Right here.

That’s what it looks like.

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For the record….

UCSF’s CIRM Worm Building Officially Opens Today – Read All About it from Critic John King

Wednesday, February 9th, 2011

You know what I think? I think that it’s easier to teach a newspaper writer how to take photos than it is to teach a newspaper photographer how to write. So if you had to choose and you could only afford to send one person, you’d give a camera and send the writer, right?

That’s something to think about when you look at John King’s bits at SFGate. He does a fine job with photography on his own. Maybe even better?

Just saying.

Here’s a retread from last year. I think the new Mayor will be on the scene today to kick things off.

What’s the Next Big Thing in stem cell research? It’s got to be UCSF‘s shiny, brand-spanking-new, 700-foot-long Eli and Edythe Broad Center of Regeneration Medicine and Stem Cell Research (CIRMbuilding from New Yawk-based Rafael Vinoly Architects.

Check it:

“The $123 million building is a series of split-level floors with terraced grass roofs and solar orientation. Open labs flow into each other, with office/interaction areas located on the circulation route between the labs, allowing for the entire research community in the building to interact.”

It’s the CIRM Worm! See?

Click to expand

It was the Modern Steel Construction Magazine cover girl earlier this year, or something, so that’s something to crow about.

As planned:

But this low-rise monster, in real life, somehow looks like:

An RV;

A boat;

A millipede; and

A Jawa Sandcrawler

And all at the same time.

Researchers have already moved in so let’s take a look why not.

Here’s the view coming up Medical Center Drive. This thing looks as if it will spring to life at any moment and start marching towards Parnassus, or Irving, to swallow a an N Judah or two:

This is how you build in Earthquake Country:

This is all the way up the hill where Med Center takes a hairpin. Kind of looks like an RV. Anterior Region in Lateral View:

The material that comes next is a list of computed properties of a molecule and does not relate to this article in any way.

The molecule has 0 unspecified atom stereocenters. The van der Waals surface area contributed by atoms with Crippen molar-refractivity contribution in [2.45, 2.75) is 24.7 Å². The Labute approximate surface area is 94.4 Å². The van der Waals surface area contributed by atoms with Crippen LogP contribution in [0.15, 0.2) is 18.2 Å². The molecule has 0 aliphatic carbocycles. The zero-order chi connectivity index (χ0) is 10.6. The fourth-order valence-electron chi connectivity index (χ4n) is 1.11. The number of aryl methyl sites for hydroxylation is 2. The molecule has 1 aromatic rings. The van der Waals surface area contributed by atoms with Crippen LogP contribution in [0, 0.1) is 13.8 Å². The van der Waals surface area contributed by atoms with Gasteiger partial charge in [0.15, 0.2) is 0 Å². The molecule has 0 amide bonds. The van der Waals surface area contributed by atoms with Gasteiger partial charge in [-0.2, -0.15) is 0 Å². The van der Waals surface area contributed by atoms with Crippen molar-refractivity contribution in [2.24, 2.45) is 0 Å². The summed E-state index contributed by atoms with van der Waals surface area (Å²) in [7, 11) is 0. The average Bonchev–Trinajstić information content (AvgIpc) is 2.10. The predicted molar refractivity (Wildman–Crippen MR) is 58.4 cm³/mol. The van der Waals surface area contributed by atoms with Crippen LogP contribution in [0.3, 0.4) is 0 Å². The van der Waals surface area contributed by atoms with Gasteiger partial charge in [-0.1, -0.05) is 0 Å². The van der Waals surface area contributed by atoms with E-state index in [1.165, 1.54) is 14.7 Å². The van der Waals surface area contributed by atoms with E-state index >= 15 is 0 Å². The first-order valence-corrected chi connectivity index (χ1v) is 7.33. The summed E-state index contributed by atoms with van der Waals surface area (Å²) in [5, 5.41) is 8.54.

Looking down the hill:

The clitellum:

And here, it sort of looks like a boat. See how it’s moored to Mount Sutro? (And hey, UCSF. Did you leave all the lights on for the entire four-day Thanksgiving weekend? O.K. fine.)

And here’s the gap betwixt floors:

Look through and you can see the ocean! (Or the bay, or the Golden Gate, or the estuary, whatever…)

Here’s the view from the roof, more or less, with a nice view of The Richmond and our Golden Gate Bridge

And here’s what we were promised, up on the roof:

And here’s what we got, it’s like weeds and International Orange chairs:

Maybe they’re still working on the vegetation.

And speaking of orange chairs, the theme continues inside:

Now, don’t fret about them concomitant radioactive materials up near the top…

…cause they have a nice outdoor shower to wash ‘em all away, Silkwood-style:

Leave us now depart the CIRM Worm:

Bon Courage, CIRM people!

They had a big party for the groundbreaking with Governor Arnold Schwarzenegger a couple years back, so maybe they’ll have another shindig for the official kickoff?

Read all about it or take a look at the video from back in the day.

2008 saw Arnold’s first visit ever to UCSF, so Chancellor J. Michael Bishop gave him the business about it.

The stars of the show were Arnie and Mr. Eli Broad

Was that a gold fleur-de-lys ring? Something like that.

Anyway, y’all come back.

All the deets:

The building, which will be located on the Parnassus Campus, will house 25 principal investigators and their teams at full capacity. It will be the headquarters of the Eli and Edythe Broad Center of Regeneration Medicine and Stem Cell Research at UCSF, which will continue to include scientists across all UCSF campuses. The relocation of scientists into the building will free up space in existing laboratories/offices that will allow for additional recruitments. UCSF has recruited 16 new faculty members to the Center in the last three years. The building will be located near UCSF Medical Center, which will support the long-term goal of translating basic research findings to clinical trials.

Groundbreaking for the building, which has more than 46,000 assignable square feet and has four split-level floors, occurred in late August 2008, with completion of the project in late-2010.”

Design-Build Team:
General Contractor
DPR Construction, Inc., San Francisco
Fabricator and Erector
Schuff Steel – Pacific Division, Oakland/San Diego, Calif. (AISC Member)
Architect
SmithGroup, San Francisco
Structural Engineer
Forell/Elsesser Engineers, Inc., San Francisco
Preliminary Design Team: